Review: Thirty-One Bones

Morgan Cry – Thirty-One Bones

Published by Polygon Books, paperback £8.99. I received a proof copy from the publisher for review purposes.

A new name is on the cover of this novel, but it’s not a debut – Morgan Cry is an alias for crime writer and Bloody Scotland board member Gordon Brown, who has seven titles to the name he shares with the former prime minister. But Thirty-One Bones is a distinct departure from his previous books – a new setting, in sunny Spain, and a new central character in Daniella Coulstoun – so a new name on the cover seems a not unreasonable choice. You’ll want to remember that name too, because this is the kind of holiday reading you’re going to want on your bedside table all year round.

We begin in a bar in a small coastal town in Spain, Se Busca, owned by Effie, who has just persuaded a young man called Paul to invest 20,000 euros into a property scheme that is entirely a scam, when in walks Simon, an aggrieved investor who has figured out what he put his money into and now wants it back. Effie has no intention of that happening – and Simon will struggle even harder to retrieve his cash after Effie drops off her barstool with a massive heart attack, dead by the time she hits the overdue-for-a-polish wood floor.

Her estranged daughter, Daniella, arrives from Glasgow for the funeral to a welcome from George Laidlaw – Effie’s friend, a dodgy lawyer and fellow property scammer – that is less than sympathetic. As Daniella struggles to process her grief and mixed feelings about her mother, she could really do without George’s anger about missing money that she didn’t even know existed. The peculiarities continue as she talks to a Spanish lawyer about her mother’s affairs, and tries to get a handle on what exactly is going on with George and the group of expats that are permanent fixtures in Effie’s bar.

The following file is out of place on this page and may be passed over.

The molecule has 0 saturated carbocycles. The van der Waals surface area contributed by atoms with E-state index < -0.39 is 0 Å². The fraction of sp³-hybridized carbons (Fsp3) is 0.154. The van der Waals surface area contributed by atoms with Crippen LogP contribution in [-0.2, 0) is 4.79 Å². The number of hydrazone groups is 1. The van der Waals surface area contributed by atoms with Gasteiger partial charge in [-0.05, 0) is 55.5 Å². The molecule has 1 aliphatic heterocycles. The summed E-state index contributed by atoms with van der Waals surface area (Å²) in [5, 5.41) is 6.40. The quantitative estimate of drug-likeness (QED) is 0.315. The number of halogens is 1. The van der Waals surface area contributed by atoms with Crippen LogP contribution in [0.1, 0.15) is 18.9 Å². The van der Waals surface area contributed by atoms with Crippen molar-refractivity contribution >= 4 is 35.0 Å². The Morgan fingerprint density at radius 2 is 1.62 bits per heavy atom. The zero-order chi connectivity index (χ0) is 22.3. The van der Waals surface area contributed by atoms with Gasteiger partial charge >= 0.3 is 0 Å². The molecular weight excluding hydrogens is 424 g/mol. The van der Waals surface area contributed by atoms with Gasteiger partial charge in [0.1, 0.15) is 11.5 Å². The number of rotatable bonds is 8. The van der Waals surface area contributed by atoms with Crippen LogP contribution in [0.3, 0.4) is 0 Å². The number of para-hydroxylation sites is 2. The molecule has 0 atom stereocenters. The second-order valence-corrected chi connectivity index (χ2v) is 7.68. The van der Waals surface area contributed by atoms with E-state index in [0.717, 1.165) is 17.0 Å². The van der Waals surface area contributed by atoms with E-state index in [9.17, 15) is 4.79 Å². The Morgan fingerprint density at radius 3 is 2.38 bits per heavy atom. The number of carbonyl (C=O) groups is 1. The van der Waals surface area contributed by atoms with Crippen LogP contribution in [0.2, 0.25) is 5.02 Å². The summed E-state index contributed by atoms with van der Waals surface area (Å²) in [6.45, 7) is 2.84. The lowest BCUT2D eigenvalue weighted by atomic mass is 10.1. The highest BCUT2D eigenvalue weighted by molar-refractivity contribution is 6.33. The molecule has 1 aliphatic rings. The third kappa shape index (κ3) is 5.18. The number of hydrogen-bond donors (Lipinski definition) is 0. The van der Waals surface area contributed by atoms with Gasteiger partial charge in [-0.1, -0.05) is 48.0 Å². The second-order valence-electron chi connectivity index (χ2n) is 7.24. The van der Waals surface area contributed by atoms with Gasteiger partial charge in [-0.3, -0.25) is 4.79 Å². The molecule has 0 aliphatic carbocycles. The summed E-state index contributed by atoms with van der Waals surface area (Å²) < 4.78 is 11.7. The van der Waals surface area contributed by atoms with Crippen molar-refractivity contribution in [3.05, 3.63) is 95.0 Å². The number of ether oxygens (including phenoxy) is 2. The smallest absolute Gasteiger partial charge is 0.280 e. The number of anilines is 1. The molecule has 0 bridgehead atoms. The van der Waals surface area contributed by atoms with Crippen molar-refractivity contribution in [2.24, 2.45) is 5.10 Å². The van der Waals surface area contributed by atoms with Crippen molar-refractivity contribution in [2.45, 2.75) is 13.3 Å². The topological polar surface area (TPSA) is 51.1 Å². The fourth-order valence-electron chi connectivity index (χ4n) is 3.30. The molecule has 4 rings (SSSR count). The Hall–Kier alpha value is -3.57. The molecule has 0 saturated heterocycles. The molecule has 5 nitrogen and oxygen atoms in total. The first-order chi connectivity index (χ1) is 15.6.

Interspersed between the chapters are transcripts of interviews being conducted by the Spanish police who are investigating Effie’s death, which is an efficient way of dealing with background information and exposition in a way that adds to the intrigue, and builds the tension slowly after that shocking opening into a picture of what Effie was really doing and where this mysterious missing money – 1.3 million euros of it – has gone.

Meanwhile, Daniella discovers she need to learn how to run a pub literally overnight, from paying the cleaner to paying off the boss of the local protection racket. Not what you’d call natural territory for an insurance firm call centre operative – but what is natural territory for her is spotting when someone is trying to con or manipulate her, which comes in very useful when dealing with those hunting the money. Someone once told me a pub with no windows was one you shouldn’t enter – Daniella is definitely braver than she seems, not only stepping inside the window-free Se Busca but truly making it her own despite the obstacles thrown in her path. Her troubles mount as the novel progresses, keeping the pages turning and keeping you rooting for her to succeed.

I’ve never been to Spain, but the pages of Thirty-One Bones are steeped in sunshine and the sights and sounds of the town of El Descaro and took me away from a chilly Edinburgh for a while. Since we’re not going on holiday anytime soon, I suggest you crack open a copy of this novel, perhaps with a glass of something chilled to hand, and have a safe trip to another country without the need for quarantine when you’re finished.

You can also read The Elephant In The Room, a short story featuring Daniella online here, and check out Death Insurance, a novella featuring Daniella Coulstoun and Douglas Skelton’s Rebecca Connolly co-written by Douglas and Morgan/Gordon, which is available as an ebook from Amazon.

Follow the author on Twitter at @GoJaBrown @MorganCryAuthor

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